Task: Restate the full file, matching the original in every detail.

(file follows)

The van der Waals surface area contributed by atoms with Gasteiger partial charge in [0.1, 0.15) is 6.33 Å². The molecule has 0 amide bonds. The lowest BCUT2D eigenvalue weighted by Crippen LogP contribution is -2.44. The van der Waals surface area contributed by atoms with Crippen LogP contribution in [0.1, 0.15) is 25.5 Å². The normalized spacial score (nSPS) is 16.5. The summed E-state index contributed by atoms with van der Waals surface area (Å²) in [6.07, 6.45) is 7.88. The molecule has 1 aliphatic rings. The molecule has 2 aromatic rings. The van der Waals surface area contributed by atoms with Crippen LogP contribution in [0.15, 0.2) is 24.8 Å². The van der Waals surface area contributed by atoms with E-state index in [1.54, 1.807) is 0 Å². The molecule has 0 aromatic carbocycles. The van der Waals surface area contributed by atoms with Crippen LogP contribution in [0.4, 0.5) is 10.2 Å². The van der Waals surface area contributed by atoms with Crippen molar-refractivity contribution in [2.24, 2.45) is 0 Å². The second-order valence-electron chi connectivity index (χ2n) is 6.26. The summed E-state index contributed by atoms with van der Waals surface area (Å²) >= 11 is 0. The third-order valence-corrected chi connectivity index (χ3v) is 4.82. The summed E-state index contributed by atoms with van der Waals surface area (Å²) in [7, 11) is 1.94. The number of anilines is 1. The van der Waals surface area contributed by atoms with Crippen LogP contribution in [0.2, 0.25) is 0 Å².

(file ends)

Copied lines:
The van der Waals surface area contributed by atoms with Gasteiger partial charge in [0.1, 0.15) is 6.33 Å². The molecule has 0 amide bonds. The lowest BCUT2D eigenvalue weighted by Crippen LogP contribution is -2.44. The van der Waals surface area contributed by atoms with Crippen LogP contribution in [0.1, 0.15) is 25.5 Å². The normalized spacial score (nSPS) is 16.5. The summed E-state index contributed by atoms with van der Waals surface area (Å²) in [6.07, 6.45) is 7.88. The molecule has 1 aliphatic rings. The molecule has 2 aromatic rings. The van der Waals surface area contributed by atoms with Crippen LogP contribution in [0.15, 0.2) is 24.8 Å². The van der Waals surface area contributed by atoms with E-state index in [1.54, 1.807) is 0 Å². The molecule has 0 aromatic carbocycles. The van der Waals surface area contributed by atoms with Crippen LogP contribution in [0.4, 0.5) is 10.2 Å². The van der Waals surface area contributed by atoms with Crippen molar-refractivity contribution in [2.24, 2.45) is 0 Å². The second-order valence-electron chi connectivity index (χ2n) is 6.26. The summed E-state index contributed by atoms with van der Waals surface area (Å²) >= 11 is 0. The third-order valence-corrected chi connectivity index (χ3v) is 4.82. The summed E-state index contributed by atoms with van der Waals surface area (Å²) in [7, 11) is 1.94. The number of anilines is 1. The van der Waals surface area contributed by atoms with Crippen LogP contribution in [0.2, 0.25) is 0 Å².